All data contained herein is accurate to the best of my ability to ascertain, and are drawn from the issuers' websites specific to the funds described to the extent possible. All tables, charts and graphs are produced by me using data acquired from the issuers and Morningstar; historical price data from Yahoo! Finance. Data from any other sources (if used) is cited as such.

All opinions contained herein are mine unless otherwise indicated. The opinions of others that may be included are identified as such and do not necessarily reflect my own views.

Before investing, readers are reminded that they are responsible for performing their own due diligence; they are also reminded that it is possible to lose part or all of their invested money.

Please invest carefully.

1 Data from Wall Street Journal Online (wsj.com).

2 Read "cheap."

3 Data provided in the descriptive table for each ETF is drawn from the web-page describing the relevant ETF. In order to provide some standardization to "allocation" for each ETF, I relied on Morningstar's categorization for each ETF, as each fund's management company has their own way of characterizing the fund with no meaningful way to compare them. Historical price data courtesy Yahoo! Finance. Clicking on the main table for each ETF will take you to that ETF's home page.

4 All four "allocation" ETFs have performed roughly the same so far this year.

5 In the interest of being up front, for reasons that will become clearer as this article goes on, AOM is the only fund I am considering replacing once I find a suitable candidate.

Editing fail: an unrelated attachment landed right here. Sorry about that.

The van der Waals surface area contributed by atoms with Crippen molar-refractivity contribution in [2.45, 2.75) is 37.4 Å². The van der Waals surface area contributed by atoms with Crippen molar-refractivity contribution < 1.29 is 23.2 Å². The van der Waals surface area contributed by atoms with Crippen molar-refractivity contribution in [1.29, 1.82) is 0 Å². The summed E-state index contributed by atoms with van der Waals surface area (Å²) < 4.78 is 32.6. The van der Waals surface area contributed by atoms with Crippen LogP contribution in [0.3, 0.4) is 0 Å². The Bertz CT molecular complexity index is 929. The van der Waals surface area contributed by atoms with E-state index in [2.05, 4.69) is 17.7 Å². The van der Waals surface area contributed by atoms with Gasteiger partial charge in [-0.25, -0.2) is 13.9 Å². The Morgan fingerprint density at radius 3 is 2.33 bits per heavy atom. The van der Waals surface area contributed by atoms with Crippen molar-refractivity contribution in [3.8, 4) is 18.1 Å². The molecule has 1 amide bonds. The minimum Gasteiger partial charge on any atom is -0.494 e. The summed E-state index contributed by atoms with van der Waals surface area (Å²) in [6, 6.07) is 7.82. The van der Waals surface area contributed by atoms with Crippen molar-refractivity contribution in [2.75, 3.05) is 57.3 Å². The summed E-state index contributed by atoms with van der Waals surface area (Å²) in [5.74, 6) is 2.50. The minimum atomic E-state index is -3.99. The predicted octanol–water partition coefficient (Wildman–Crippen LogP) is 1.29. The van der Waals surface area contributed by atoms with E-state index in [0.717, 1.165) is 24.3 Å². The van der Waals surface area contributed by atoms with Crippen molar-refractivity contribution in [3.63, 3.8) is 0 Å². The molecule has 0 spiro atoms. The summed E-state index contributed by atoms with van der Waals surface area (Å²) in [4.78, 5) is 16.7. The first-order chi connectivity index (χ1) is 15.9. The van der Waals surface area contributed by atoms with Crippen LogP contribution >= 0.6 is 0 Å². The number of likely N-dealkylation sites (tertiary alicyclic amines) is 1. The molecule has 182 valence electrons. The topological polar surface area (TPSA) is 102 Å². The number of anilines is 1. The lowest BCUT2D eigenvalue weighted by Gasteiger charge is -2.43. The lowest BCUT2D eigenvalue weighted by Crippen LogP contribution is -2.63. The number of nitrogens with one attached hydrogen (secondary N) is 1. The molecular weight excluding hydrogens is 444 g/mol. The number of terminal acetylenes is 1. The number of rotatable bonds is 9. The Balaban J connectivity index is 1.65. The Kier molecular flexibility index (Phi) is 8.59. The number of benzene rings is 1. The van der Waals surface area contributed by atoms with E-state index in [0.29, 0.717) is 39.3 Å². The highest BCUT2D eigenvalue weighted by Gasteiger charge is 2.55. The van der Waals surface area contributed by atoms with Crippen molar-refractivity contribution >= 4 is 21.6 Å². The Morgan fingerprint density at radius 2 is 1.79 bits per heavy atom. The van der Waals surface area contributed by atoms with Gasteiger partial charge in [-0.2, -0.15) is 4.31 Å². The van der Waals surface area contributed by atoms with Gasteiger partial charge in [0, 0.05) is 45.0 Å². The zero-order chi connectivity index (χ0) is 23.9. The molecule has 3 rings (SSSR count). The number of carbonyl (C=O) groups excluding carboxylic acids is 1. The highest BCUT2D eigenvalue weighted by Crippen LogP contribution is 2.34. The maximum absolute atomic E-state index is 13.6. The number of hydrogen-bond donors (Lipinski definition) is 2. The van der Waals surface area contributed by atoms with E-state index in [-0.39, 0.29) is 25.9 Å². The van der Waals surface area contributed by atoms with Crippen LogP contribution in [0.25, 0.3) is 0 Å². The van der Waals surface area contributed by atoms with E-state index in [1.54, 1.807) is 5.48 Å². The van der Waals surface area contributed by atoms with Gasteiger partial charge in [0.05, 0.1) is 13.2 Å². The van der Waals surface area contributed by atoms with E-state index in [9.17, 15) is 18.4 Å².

6 "Why The Market Doesn't Care Where You Think It Should Go," Seeking Alpha, Feb. 9, 2014. See also note 8, below.

7 "Is Your Multi-Asset ETF Ready for 2014?," Minyanville, Dec. 10, 2013.

8 "Multi-Asset Menagerie With These ETFs," Yahoo! Finance, April 28, 2014.

9 "Is Smart Beta an Improvement Over Standard Indexing?," The Wall Street Journal, March 16, 2014.

10 "New analysis: Smart beta ETFs haven't scored the holy grail," MarketWatch, May 2, 2014.

11 According to ETF Database, both funds would place among the top-ten dividend yields in its database (although they are not apparently in its database).

12 Again, relying on ETF Database, IYLD would place in the top ten. MDIV would place in the top twenty. INKM is included at number 21.

13 Data based on analysis of the portfolio by Morningstar.

Disclosure: I am long INKM, IYLD, MDIV, SPLV. I wrote this article myself, and it expresses my own opinions. I am not receiving compensation for it (other than from Seeking Alpha). I have no business relationship with any company whose stock is mentioned in this article.

Additional disclosure: While I currently own shares of AOM, I may divest myself of the shares within the next 72 hours.